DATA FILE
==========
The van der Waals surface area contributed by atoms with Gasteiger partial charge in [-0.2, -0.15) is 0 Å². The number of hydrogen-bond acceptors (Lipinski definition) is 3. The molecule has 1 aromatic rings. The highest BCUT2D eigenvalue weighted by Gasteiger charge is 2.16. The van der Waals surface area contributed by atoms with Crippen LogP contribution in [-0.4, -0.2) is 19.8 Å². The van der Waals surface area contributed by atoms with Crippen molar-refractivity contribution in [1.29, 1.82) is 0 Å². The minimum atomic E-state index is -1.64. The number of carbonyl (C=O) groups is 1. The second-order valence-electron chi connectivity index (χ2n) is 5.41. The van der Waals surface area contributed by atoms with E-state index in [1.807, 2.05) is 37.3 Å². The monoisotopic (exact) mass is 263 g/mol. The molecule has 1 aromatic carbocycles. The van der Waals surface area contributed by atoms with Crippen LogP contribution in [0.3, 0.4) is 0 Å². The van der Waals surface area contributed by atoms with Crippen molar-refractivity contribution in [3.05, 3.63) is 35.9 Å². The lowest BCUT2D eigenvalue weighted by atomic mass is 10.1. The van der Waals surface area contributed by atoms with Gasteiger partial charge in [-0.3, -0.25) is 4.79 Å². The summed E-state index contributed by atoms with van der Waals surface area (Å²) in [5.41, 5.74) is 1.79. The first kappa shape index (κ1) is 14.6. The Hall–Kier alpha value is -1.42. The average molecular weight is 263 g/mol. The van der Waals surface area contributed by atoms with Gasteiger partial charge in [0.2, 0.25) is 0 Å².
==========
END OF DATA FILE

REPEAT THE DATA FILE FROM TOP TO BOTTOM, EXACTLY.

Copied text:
The van der Waals surface area contributed by atoms with Gasteiger partial charge in [-0.2, -0.15) is 0 Å². The number of hydrogen-bond acceptors (Lipinski definition) is 3. The molecule has 1 aromatic rings. The highest BCUT2D eigenvalue weighted by Gasteiger charge is 2.16. The van der Waals surface area contributed by atoms with Crippen LogP contribution in [-0.4, -0.2) is 19.8 Å². The van der Waals surface area contributed by atoms with Crippen molar-refractivity contribution in [1.29, 1.82) is 0 Å². The minimum atomic E-state index is -1.64. The number of carbonyl (C=O) groups is 1. The second-order valence-electron chi connectivity index (χ2n) is 5.41. The van der Waals surface area contributed by atoms with E-state index in [1.807, 2.05) is 37.3 Å². The monoisotopic (exact) mass is 263 g/mol. The molecule has 1 aromatic carbocycles. The van der Waals surface area contributed by atoms with Crippen LogP contribution in [0.3, 0.4) is 0 Å². The van der Waals surface area contributed by atoms with Crippen molar-refractivity contribution in [3.05, 3.63) is 35.9 Å². The lowest BCUT2D eigenvalue weighted by atomic mass is 10.1. The van der Waals surface area contributed by atoms with Gasteiger partial charge in [-0.3, -0.25) is 4.79 Å². The summed E-state index contributed by atoms with van der Waals surface area (Å²) in [5.41, 5.74) is 1.79. The first kappa shape index (κ1) is 14.6. The Hall–Kier alpha value is -1.42. The average molecular weight is 263 g/mol. The van der Waals surface area contributed by atoms with Gasteiger partial charge in [0.2, 0.25) is 0 Å².